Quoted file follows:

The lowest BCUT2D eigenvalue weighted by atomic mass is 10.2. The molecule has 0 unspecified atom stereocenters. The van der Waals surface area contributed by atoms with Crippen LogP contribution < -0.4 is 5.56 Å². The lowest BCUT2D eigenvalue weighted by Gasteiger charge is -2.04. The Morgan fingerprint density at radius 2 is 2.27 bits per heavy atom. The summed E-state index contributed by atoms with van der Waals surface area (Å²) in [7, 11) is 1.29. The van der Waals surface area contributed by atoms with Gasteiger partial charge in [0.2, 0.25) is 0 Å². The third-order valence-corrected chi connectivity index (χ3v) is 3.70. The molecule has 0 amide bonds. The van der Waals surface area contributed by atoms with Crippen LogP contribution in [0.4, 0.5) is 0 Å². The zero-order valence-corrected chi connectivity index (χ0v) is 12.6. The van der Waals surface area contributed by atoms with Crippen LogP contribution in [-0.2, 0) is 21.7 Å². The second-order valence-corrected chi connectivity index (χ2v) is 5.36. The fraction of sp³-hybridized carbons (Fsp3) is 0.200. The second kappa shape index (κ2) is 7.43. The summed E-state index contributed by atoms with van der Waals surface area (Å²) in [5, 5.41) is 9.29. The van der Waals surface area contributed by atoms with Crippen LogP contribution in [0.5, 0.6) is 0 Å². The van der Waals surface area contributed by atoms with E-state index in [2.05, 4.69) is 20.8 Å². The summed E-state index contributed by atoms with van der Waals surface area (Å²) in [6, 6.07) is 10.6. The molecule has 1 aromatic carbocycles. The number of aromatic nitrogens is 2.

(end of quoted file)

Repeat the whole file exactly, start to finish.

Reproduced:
The lowest BCUT2D eigenvalue weighted by atomic mass is 10.2. The molecule has 0 unspecified atom stereocenters. The van der Waals surface area contributed by atoms with Crippen LogP contribution < -0.4 is 5.56 Å². The lowest BCUT2D eigenvalue weighted by Gasteiger charge is -2.04. The Morgan fingerprint density at radius 2 is 2.27 bits per heavy atom. The summed E-state index contributed by atoms with van der Waals surface area (Å²) in [7, 11) is 1.29. The van der Waals surface area contributed by atoms with Gasteiger partial charge in [0.2, 0.25) is 0 Å². The third-order valence-corrected chi connectivity index (χ3v) is 3.70. The molecule has 0 amide bonds. The van der Waals surface area contributed by atoms with Crippen LogP contribution in [0.4, 0.5) is 0 Å². The zero-order valence-corrected chi connectivity index (χ0v) is 12.6. The van der Waals surface area contributed by atoms with Crippen LogP contribution in [-0.2, 0) is 21.7 Å². The second-order valence-corrected chi connectivity index (χ2v) is 5.36. The fraction of sp³-hybridized carbons (Fsp3) is 0.200. The second kappa shape index (κ2) is 7.43. The summed E-state index contributed by atoms with van der Waals surface area (Å²) in [5, 5.41) is 9.29. The van der Waals surface area contributed by atoms with Crippen LogP contribution in [0.5, 0.6) is 0 Å². The van der Waals surface area contributed by atoms with E-state index in [2.05, 4.69) is 20.8 Å². The summed E-state index contributed by atoms with van der Waals surface area (Å²) in [6, 6.07) is 10.6. The molecule has 1 aromatic carbocycles. The number of aromatic nitrogens is 2.